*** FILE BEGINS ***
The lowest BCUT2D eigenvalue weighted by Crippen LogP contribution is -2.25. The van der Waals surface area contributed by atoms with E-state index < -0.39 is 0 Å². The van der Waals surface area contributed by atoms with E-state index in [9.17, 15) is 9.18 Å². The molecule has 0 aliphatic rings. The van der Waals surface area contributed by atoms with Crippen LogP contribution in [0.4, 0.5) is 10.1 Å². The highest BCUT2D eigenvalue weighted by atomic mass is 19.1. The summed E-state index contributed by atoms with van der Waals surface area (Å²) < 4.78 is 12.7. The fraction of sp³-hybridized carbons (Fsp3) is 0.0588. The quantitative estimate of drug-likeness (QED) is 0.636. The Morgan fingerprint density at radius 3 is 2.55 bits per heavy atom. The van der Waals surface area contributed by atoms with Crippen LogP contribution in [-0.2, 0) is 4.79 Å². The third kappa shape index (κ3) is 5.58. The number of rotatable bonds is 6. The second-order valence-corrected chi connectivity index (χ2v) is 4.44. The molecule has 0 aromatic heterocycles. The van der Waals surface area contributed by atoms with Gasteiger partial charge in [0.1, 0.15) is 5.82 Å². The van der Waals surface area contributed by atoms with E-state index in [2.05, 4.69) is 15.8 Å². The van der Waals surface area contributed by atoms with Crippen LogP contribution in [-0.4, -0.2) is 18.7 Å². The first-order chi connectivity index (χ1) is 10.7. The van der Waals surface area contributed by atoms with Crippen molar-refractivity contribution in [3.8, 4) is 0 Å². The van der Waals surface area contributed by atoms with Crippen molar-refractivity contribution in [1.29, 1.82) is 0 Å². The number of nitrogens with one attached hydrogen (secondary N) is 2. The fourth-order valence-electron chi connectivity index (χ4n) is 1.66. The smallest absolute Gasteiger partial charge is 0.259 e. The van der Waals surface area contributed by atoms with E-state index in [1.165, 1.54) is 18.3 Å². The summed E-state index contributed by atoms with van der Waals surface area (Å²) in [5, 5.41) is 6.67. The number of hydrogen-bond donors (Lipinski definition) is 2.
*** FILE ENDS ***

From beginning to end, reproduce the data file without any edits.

The lowest BCUT2D eigenvalue weighted by Crippen LogP contribution is -2.25. The van der Waals surface area contributed by atoms with E-state index < -0.39 is 0 Å². The van der Waals surface area contributed by atoms with E-state index in [9.17, 15) is 9.18 Å². The molecule has 0 aliphatic rings. The van der Waals surface area contributed by atoms with Crippen LogP contribution in [0.4, 0.5) is 10.1 Å². The highest BCUT2D eigenvalue weighted by atomic mass is 19.1. The summed E-state index contributed by atoms with van der Waals surface area (Å²) < 4.78 is 12.7. The fraction of sp³-hybridized carbons (Fsp3) is 0.0588. The quantitative estimate of drug-likeness (QED) is 0.636. The Morgan fingerprint density at radius 3 is 2.55 bits per heavy atom. The van der Waals surface area contributed by atoms with Crippen LogP contribution in [-0.2, 0) is 4.79 Å². The third kappa shape index (κ3) is 5.58. The number of rotatable bonds is 6. The second-order valence-corrected chi connectivity index (χ2v) is 4.44. The molecule has 0 aromatic heterocycles. The van der Waals surface area contributed by atoms with Gasteiger partial charge in [0.1, 0.15) is 5.82 Å². The van der Waals surface area contributed by atoms with E-state index in [2.05, 4.69) is 15.8 Å². The van der Waals surface area contributed by atoms with Crippen LogP contribution in [-0.4, -0.2) is 18.7 Å². The first-order chi connectivity index (χ1) is 10.7. The van der Waals surface area contributed by atoms with Crippen molar-refractivity contribution in [3.8, 4) is 0 Å². The van der Waals surface area contributed by atoms with Crippen molar-refractivity contribution in [1.29, 1.82) is 0 Å². The number of nitrogens with one attached hydrogen (secondary N) is 2. The fourth-order valence-electron chi connectivity index (χ4n) is 1.66. The smallest absolute Gasteiger partial charge is 0.259 e. The van der Waals surface area contributed by atoms with E-state index in [1.165, 1.54) is 18.3 Å². The summed E-state index contributed by atoms with van der Waals surface area (Å²) in [5, 5.41) is 6.67. The number of hydrogen-bond donors (Lipinski definition) is 2.